PORTLAND, Ore. (AP) — Tuna fisherman Jim Clayholt said Friday he and his son rigged makeshift sails to keep their disabled boat on course as they drifted south for five days along the Oregon Coast.
The 54-year-old Clayholt and his 23-year-old son, Tom Clayholt, were towed to shore after they got a radio message through to the Coast Guard Friday morning.
Coast guard aircraft had been searching for them since Thursday after their relatives got a text message from the disabled vessel and notified authorities.
From Florence, Ore., where the Coast Guard towed them in, Clayholt told The Associated Press that the 40-foot vessel was taking on a little water, so he and his son had to pump water by hand hourly after its battery died.
The sails they rigged from a sleeping bag, tarps and bedding, Clayholt said.
"It worked pretty good. We were making headway," he said. "We were headed in the right direction. We more than doubled our speed, and we could control our direction."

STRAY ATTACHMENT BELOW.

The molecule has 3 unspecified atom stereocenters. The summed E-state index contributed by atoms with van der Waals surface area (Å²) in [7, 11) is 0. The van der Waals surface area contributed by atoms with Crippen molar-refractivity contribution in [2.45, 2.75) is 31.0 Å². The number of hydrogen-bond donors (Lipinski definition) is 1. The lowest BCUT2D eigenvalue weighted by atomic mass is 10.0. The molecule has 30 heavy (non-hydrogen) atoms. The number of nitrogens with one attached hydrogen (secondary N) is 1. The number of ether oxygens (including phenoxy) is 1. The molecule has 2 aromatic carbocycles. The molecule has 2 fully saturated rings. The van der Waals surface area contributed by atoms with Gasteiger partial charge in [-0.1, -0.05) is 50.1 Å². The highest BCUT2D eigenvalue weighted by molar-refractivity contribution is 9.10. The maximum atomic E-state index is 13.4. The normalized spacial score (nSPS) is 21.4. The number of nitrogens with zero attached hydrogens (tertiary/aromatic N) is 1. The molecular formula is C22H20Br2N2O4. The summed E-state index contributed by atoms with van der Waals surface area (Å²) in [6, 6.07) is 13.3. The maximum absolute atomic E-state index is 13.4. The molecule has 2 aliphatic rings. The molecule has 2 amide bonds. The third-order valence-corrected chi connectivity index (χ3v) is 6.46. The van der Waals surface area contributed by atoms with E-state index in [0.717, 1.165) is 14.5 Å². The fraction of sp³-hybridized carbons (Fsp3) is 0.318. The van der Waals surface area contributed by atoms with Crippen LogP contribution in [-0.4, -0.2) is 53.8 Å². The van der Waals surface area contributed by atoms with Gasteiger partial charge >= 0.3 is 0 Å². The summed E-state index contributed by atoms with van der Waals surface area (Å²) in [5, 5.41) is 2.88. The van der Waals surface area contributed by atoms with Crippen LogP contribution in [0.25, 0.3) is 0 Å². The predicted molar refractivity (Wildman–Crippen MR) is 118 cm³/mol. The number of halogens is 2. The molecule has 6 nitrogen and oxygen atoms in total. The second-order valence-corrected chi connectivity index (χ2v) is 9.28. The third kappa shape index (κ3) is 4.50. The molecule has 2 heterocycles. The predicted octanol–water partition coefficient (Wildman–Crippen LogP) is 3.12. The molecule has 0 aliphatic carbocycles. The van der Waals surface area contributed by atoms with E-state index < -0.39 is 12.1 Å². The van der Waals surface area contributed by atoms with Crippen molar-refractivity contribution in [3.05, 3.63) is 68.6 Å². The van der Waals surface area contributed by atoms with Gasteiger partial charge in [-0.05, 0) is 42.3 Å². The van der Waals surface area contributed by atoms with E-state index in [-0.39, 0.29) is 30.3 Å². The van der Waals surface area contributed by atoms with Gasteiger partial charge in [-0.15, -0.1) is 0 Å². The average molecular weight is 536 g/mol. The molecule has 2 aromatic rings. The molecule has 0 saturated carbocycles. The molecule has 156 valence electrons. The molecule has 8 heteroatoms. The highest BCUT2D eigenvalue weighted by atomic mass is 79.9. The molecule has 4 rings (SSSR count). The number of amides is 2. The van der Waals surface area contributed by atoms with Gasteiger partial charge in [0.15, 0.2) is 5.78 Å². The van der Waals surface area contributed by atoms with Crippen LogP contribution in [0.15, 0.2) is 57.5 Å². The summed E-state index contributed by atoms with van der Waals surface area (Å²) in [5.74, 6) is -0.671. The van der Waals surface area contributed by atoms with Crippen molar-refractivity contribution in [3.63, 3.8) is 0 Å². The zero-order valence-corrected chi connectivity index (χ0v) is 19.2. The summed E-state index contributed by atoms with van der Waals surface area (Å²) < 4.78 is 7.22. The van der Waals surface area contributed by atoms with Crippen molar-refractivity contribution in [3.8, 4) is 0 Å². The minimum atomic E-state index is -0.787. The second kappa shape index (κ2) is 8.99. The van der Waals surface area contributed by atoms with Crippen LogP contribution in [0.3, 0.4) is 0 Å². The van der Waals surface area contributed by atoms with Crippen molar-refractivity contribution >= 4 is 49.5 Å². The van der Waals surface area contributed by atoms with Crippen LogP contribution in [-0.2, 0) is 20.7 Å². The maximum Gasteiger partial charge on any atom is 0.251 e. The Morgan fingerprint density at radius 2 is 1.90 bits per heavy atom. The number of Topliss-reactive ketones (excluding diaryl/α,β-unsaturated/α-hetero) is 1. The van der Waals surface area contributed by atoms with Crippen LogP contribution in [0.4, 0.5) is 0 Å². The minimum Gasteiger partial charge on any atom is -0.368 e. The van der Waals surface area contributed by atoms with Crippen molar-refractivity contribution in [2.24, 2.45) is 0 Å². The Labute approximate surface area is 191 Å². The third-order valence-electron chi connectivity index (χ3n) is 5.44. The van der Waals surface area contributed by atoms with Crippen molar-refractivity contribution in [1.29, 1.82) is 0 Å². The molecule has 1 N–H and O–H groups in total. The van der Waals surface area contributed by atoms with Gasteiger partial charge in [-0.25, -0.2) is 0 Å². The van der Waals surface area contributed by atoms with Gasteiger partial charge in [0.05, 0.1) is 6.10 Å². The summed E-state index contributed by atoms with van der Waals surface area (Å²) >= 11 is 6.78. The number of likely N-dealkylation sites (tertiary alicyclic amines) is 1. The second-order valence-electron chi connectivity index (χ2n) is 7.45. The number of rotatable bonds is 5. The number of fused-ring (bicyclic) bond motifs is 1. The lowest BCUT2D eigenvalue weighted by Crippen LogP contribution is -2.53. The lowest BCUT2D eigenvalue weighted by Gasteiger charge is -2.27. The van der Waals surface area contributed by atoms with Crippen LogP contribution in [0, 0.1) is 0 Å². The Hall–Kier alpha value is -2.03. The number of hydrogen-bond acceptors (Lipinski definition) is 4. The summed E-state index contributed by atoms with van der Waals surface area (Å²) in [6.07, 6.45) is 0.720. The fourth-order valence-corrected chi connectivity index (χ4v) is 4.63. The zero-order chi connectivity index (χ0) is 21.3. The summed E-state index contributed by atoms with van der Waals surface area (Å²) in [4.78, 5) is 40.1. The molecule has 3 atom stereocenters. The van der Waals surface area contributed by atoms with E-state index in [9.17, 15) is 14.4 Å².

Clayholt said he hoped the apparatus would get him to his intended destination at Coos Bay, and he also hoped he might somehow make contact with commercial fishing buddies coming north.
He said he and his son put in at Astoria on Oregon's northwest coast on Sunday, and the vessel he'd recently bought soon lost power.
The two had food and water for a multiday fishing voyage, Clayholt said. He said the weather was generally favorable, although they had a bumpy ride at times during the 135-mile drift.
The Coast Guard sent a search plane and two helicopters up Thursday in a 10,000-square-mile search that resumed Friday.
Clayholt said he was born in Alaska, the son of a bush pilot who taught him to be independent and take care of things by himself.
He said he's been a commercial fisherman for three decades, working albacore tuna the last seven years. He said he lists his address as Eugene, where his mother and sister live, while his son is from Marina, Calif.